Get the kids talking about it a bit and then ask them if they've been on a roundabout/ merry-go-round/ turntable thing at a park. Does it just start spinning on its own without any pushing? What about pushing the thing if someone else is on it - is it easier to make it spin fast if the other person is in the middle or at the edge? (You can also try to connect this to Spinny Chair experiment if it is also out.) Exactly the same thing is happening here with the jars. The empty jar has almost all of its mass concentrated in a very thin layer of glass a long way from the axis of rotation whereas the one full of jam has a lot of mass quite close to the middle. It's therefore much 'easier' to make the full jar spin than the empty jar (could be worth mentioning, to reinforce the idea that weight is irrelevant, that if there were no friction the jars would all slide (not roll!) down the hill in the same amount of time).

Next try the jar of jam vs the jar of water. The jar of water wins, why? What’s the difference between the water and the jam? Answer: Jam is sticky, but water isn’t. When the jar of the water rolls down, the water doesn’t have to spin, only the jar, whereas in the jar of jam both the jar and jam are spinning. This means the jar of water can go faster.

The interesting case of the half-full jar and the jam jar can now be the ultimate race. The jam jar has the extra weight, but the half-full water jar doesn’t have to spin as much, so you can get the kids to bet on which will win. This one is actually quite close, so you’ll have to see which wins on the day!

In conclusion for linear motion the distribution of mass is irrelevant, only the total, whereas for rotational motion it's not just the mass that matters, its position is important as well.

***CHaOS Plus/ super interested:*** What force is it that causes something to spin in the first place? (Friction acts at the point of contact of the jars). All of the problems can be explained by considering the energy of the jars. When the objects were dropped before, gravitational potential energy was converted into kinetic energy, but with spinning added, we need to incorporate a new energy term for the rotation of jam about the centre of the jar - rotational kinetic energy. The amount of rotational energy that you need to put in depends on where the mass is, so the empty jar has the worst distribution of mass and rolls slowest. For the full jar of water the water isn’t rotating so the rotational energy is only for the glass, meaning it can roll quicker.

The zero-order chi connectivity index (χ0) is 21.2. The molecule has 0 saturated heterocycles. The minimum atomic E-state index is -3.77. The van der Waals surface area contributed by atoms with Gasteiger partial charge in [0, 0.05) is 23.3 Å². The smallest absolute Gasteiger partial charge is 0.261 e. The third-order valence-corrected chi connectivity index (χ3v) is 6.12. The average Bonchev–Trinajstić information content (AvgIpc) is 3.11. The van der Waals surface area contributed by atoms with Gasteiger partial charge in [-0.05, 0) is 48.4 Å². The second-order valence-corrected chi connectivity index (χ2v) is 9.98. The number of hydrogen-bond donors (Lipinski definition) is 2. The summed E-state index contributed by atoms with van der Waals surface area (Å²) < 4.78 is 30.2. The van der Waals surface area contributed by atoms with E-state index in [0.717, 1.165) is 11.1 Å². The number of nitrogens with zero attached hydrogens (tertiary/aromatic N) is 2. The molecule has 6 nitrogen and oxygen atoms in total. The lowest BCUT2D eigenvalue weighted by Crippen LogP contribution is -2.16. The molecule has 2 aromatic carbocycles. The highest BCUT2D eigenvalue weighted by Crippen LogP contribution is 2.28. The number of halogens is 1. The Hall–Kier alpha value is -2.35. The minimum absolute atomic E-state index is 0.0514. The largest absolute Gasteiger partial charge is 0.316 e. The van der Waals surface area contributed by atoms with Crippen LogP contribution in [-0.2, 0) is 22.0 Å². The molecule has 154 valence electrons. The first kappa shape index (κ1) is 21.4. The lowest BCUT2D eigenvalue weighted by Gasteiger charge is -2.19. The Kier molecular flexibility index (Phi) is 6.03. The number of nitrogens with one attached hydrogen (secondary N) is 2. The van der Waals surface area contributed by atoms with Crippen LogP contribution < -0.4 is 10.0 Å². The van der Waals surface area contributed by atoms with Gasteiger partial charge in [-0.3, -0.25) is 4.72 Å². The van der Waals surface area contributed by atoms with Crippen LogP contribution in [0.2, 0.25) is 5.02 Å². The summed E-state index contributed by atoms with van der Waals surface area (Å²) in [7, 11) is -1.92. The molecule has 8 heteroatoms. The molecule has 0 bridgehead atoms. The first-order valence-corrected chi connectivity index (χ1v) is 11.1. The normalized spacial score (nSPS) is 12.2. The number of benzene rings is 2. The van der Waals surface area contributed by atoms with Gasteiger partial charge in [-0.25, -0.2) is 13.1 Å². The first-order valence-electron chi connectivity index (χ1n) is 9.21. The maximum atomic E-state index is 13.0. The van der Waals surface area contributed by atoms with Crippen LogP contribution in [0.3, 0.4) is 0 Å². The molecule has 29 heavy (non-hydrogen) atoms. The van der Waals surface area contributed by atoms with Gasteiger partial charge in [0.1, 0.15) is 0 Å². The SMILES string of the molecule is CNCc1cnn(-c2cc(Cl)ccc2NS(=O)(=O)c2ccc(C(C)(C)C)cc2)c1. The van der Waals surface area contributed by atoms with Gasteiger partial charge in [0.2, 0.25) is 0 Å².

We can write the rotational kinetic energy down in an equation similar to the linear kinetic energy:
LKE = (½)mv^2
RKE = (½)Iw^2
W is how quickly the jar is spinning. I is called the moment of inertia, and increases as mass gets further away from the centre, so more energy will be required. Actual definition is sum of mass * (distance from rotation axis)^2. E.g. figure skating: if a skater brings her arms in she's reduced her MOI but to keep the same rotational energy the same she has spins faster"). Can demo this in the playground - several people stand at the edge of a roundabout spinning fairly slowly and walk in to the middle. The roundabout should speed up and if they walk back out it should get slower again.

The wikipedia page on 'moment of inertia' has more information and a nice gif animation of (front to back) a solid cylinder, cylindrical shell, ball and spherical shell racing down a slope.

Risk Assessment
Date risk assesment last checked: 
Wed, 02/01/2019
Risk assesment checked by: 
Grace Exley
Date risk assesment double checked: 
Wed, 02/01/2019
Risk assesment double-checked by: 
Risk Assessment: 

Rolling cake tins, and jam jars down slopes with different weight distributions. Describing what is happening with a bar with weights at each end:

Hazard Risk Likelihood Severity Overall Mitigation Likelihood Severity Overall
Rolling objects The objects rolling into people, and tripping them up. 4 3 12 Make sure the base of the slope is not heading towards a gangway.
Call first aider in case of injury.
2 3 6
Jam jars The objects bouncing off things and breaking, then possibly making sharp objects as a result which can cause cuts. 3 4 12 Put something soft at the base and around the sides of the slope to catch the objects. Consider wrapping the jars in sellotape.
In case of breakage, close experiment until broken glass and spilled water is cleared up.
Call a first aider in the event of an injury.
2 3 6
Liquid in jars Slip hazard from spilled water if jars break. 3 3 9 Keep children away from any breakages and dispose of safely and quickly. Put something soft at the base and around the sides of the slope to catch the objects.
Call first aider in case of injury.
2 3 6
Objects on surfaces Jars falling off the bench and hitting people. 3 3 9 Do the experiment on the ground.
Call first aider in case of injury.
2 3 6
Experiment photos: